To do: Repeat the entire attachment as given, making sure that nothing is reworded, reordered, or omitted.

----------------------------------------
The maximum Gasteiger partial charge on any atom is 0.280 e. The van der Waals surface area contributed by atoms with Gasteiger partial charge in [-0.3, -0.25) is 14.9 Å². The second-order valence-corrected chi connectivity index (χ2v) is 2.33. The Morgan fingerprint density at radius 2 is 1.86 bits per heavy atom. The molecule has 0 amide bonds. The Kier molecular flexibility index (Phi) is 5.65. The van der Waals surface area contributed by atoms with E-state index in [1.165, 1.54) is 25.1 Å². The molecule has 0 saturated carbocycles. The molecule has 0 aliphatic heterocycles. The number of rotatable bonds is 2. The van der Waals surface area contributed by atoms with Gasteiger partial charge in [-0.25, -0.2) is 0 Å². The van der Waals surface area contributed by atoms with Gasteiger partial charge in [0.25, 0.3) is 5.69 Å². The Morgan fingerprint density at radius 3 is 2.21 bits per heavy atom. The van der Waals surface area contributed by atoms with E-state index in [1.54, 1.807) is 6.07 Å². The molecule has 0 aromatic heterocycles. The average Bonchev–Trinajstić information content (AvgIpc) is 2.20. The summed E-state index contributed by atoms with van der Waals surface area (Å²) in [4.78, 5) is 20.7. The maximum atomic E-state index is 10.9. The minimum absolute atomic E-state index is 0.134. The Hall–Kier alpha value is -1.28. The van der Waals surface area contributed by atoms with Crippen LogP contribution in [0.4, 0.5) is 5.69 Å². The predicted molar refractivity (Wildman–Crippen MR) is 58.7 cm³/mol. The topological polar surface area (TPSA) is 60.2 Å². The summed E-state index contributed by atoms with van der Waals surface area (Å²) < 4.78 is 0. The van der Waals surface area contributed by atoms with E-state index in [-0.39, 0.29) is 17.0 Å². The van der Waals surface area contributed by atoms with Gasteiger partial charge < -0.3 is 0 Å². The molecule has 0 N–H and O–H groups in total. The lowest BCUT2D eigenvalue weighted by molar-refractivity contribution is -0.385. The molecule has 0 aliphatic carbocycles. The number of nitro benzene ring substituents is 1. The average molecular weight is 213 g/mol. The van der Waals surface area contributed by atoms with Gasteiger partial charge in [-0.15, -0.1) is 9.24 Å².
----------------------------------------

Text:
The maximum Gasteiger partial charge on any atom is 0.280 e. The van der Waals surface area contributed by atoms with Gasteiger partial charge in [-0.3, -0.25) is 14.9 Å². The second-order valence-corrected chi connectivity index (χ2v) is 2.33. The Morgan fingerprint density at radius 2 is 1.86 bits per heavy atom. The molecule has 0 amide bonds. The Kier molecular flexibility index (Phi) is 5.65. The van der Waals surface area contributed by atoms with E-state index in [1.165, 1.54) is 25.1 Å². The molecule has 0 saturated carbocycles. The molecule has 0 aliphatic heterocycles. The number of rotatable bonds is 2. The van der Waals surface area contributed by atoms with Gasteiger partial charge in [-0.25, -0.2) is 0 Å². The van der Waals surface area contributed by atoms with Gasteiger partial charge in [0.25, 0.3) is 5.69 Å². The Morgan fingerprint density at radius 3 is 2.21 bits per heavy atom. The van der Waals surface area contributed by atoms with E-state index in [1.54, 1.807) is 6.07 Å². The molecule has 0 aromatic heterocycles. The average Bonchev–Trinajstić information content (AvgIpc) is 2.20. The summed E-state index contributed by atoms with van der Waals surface area (Å²) in [4.78, 5) is 20.7. The maximum atomic E-state index is 10.9. The minimum absolute atomic E-state index is 0.134. The Hall–Kier alpha value is -1.28. The van der Waals surface area contributed by atoms with Crippen LogP contribution in [0.4, 0.5) is 5.69 Å². The predicted molar refractivity (Wildman–Crippen MR) is 58.7 cm³/mol. The topological polar surface area (TPSA) is 60.2 Å². The summed E-state index contributed by atoms with van der Waals surface area (Å²) < 4.78 is 0. The van der Waals surface area contributed by atoms with E-state index in [-0.39, 0.29) is 17.0 Å². The van der Waals surface area contributed by atoms with Gasteiger partial charge < -0.3 is 0 Å². The molecule has 0 N–H and O–H groups in total. The lowest BCUT2D eigenvalue weighted by molar-refractivity contribution is -0.385. The molecule has 0 aliphatic carbocycles. The number of nitro benzene ring substituents is 1. The average molecular weight is 213 g/mol. The van der Waals surface area contributed by atoms with Gasteiger partial charge in [-0.15, -0.1) is 9.24 Å².